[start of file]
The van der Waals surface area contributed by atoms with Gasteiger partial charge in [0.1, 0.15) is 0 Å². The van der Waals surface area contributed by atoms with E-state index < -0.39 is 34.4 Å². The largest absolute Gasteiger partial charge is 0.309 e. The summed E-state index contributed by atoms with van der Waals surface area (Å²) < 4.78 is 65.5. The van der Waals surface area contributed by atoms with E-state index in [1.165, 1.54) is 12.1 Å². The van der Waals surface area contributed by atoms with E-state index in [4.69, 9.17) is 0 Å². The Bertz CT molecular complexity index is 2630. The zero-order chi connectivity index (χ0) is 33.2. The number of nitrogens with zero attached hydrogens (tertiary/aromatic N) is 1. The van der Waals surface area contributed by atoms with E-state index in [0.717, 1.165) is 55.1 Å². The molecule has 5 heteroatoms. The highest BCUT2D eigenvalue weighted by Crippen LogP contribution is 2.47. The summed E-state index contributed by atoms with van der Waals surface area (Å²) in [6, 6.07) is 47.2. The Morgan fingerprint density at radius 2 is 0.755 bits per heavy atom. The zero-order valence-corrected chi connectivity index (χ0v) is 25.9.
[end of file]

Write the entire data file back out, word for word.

The van der Waals surface area contributed by atoms with Gasteiger partial charge in [0.1, 0.15) is 0 Å². The van der Waals surface area contributed by atoms with E-state index < -0.39 is 34.4 Å². The largest absolute Gasteiger partial charge is 0.309 e. The summed E-state index contributed by atoms with van der Waals surface area (Å²) < 4.78 is 65.5. The van der Waals surface area contributed by atoms with E-state index in [1.165, 1.54) is 12.1 Å². The van der Waals surface area contributed by atoms with E-state index in [4.69, 9.17) is 0 Å². The Bertz CT molecular complexity index is 2630. The zero-order chi connectivity index (χ0) is 33.2. The number of nitrogens with zero attached hydrogens (tertiary/aromatic N) is 1. The van der Waals surface area contributed by atoms with E-state index in [0.717, 1.165) is 55.1 Å². The molecule has 5 heteroatoms. The highest BCUT2D eigenvalue weighted by Crippen LogP contribution is 2.47. The summed E-state index contributed by atoms with van der Waals surface area (Å²) in [6, 6.07) is 47.2. The Morgan fingerprint density at radius 2 is 0.755 bits per heavy atom. The zero-order valence-corrected chi connectivity index (χ0v) is 25.9.